Why Traer Creek should pay | VailDaily.com

Why Traer Creek should pay

Amy Phillips
Vail CO, Colorado

The agreement finalized between the Town of Avon and Traer Creek in 1998 had several provisions that were intended to make sure the existing town/residents did not suffer lower service levels, or subsidize the Village at Avon as it develops. As was noted at Tuesday’s meeting, there are many flaws in this agreement, the Avon Town Council is doing what it can to repair the flaws. Transportation reimbursement is one of those flaws.

In general the town was to be reimbursed from the developer for services the town provides to the project. Additionally, the town was to be reimbursed for specific taxes that migrated from the town to the Village.

Many residents of Buffalo Ridge have mentioned that they work and shop in Avon, and when they do so they are Avon taxpayers. Unfortunately, there is no way to quantify this amount. Many residents of Eaglebend and other affordable housing in Avon work at Wal-Mart, Home Depot and Traer Creek Plaza. Again this number hasn’t been quantified. At this point in time the patrons of Wal-Mart, Home Depot or the retailers in Traer Creek Plaza are not Avon taxpayers.

Through the 1998 agreement, local “tax revenues” go to Traer Creek, Eagle County, ECO Transit, Eagle County schools, libraries, etc. and the Town of Avon is reimbursed only for the cost of certain services. ECO Transit, for example, is getting approximately $500,000 per year from retailers in the Village in tax revenues to provide their service.

It would be irresponsible to the taxpayers of Avon to continue to subsidize this transportation schedule without the financial support of the Traer Creek Metro District, ECO Transit and Eagle County. These decision-making bodies have revenues from and a responsibility to the residents of Buffalo Ridge and the retailers in the Village.

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From my perspective, one of the reasons I supported starting the Buffalo Ridge/Wal-Mart bus service was because I agree with Mr. Lindholm’s vision for the Village, which include burying most remaining parking and making the Village very green. This vision is consistent with a strong transportation plan.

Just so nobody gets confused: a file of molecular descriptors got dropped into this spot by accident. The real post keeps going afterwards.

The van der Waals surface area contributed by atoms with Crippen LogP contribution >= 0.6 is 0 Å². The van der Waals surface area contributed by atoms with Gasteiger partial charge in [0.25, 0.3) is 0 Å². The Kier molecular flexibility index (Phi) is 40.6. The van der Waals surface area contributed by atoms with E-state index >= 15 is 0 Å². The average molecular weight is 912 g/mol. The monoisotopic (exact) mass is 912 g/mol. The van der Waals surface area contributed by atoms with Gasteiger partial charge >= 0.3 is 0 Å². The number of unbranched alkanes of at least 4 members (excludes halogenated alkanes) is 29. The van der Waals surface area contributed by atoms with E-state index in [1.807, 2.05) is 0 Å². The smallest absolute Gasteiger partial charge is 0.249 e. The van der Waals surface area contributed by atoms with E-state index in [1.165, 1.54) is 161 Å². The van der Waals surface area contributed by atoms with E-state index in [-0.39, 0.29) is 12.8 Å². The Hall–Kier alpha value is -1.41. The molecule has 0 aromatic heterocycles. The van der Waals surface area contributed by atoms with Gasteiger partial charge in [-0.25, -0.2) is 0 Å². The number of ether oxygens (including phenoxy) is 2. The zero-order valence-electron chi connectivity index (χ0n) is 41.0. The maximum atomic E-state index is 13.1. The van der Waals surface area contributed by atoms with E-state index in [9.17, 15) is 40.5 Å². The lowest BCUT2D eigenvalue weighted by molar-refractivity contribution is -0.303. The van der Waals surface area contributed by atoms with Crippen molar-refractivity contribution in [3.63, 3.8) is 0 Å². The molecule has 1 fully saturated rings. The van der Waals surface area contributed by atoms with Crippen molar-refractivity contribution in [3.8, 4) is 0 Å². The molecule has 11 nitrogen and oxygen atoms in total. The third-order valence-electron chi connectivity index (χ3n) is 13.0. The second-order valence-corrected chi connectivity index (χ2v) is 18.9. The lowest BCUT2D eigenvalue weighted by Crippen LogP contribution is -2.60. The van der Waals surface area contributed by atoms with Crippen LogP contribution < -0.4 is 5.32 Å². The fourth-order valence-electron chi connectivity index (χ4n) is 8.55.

Mr. Lindholm has always said he wanted to do something for the working person, and he has brought more affordable shopping (Home Depot) to the area. If he is for the working stiff, he should be funding mass transit within the Village as is contemplated in the agreement.

Now that we have this ridership history, Traer Creek could be using the numbers as a marketing tool to get some retailers on board for the “mid-boxes” that have been reluctant to buy into the vision for the Village, which includes an urban parking model (less parking than suburban) for the mid-box retailers.

I further understood the retailers in Traer Creek Plaza would have been open for nine months by now. I think it is important the public recall that when this bus route started the opening date for the retailers in Traer Creek Plaza was to be in mid-summer 2006.

The fact that this building has been so delayed in opening is unfortunate. I believe had the retail space been fully functional by summer 2006, the logic (and Traer Creeks willingness/ability to fund it) of this route would have been even more obvious.

Additionally, the underground parking model would have a track record that would assist Traer Creek in filling all of the space in the Plaza and attracting retailers to the yet to be built mid-boxes.

Lastly, I know the town and Traer Creek can work cooperatively. There was a problem with the 1998 agreement between the town and the Village in the formula that reimbursed the town for police services. Traer Creek worked with the town to amend the agreement to resolve that shortfall and keep the town whole. I was hopeful that the transportation to the Buffalo Ridge residents and Wal-Mart/Home Depot employees and shoppers would be resolved in a similar fashion. Perhaps it still can be. Perhaps that will be the rest of the story.

Amy Phillips is an Avon town councilor.

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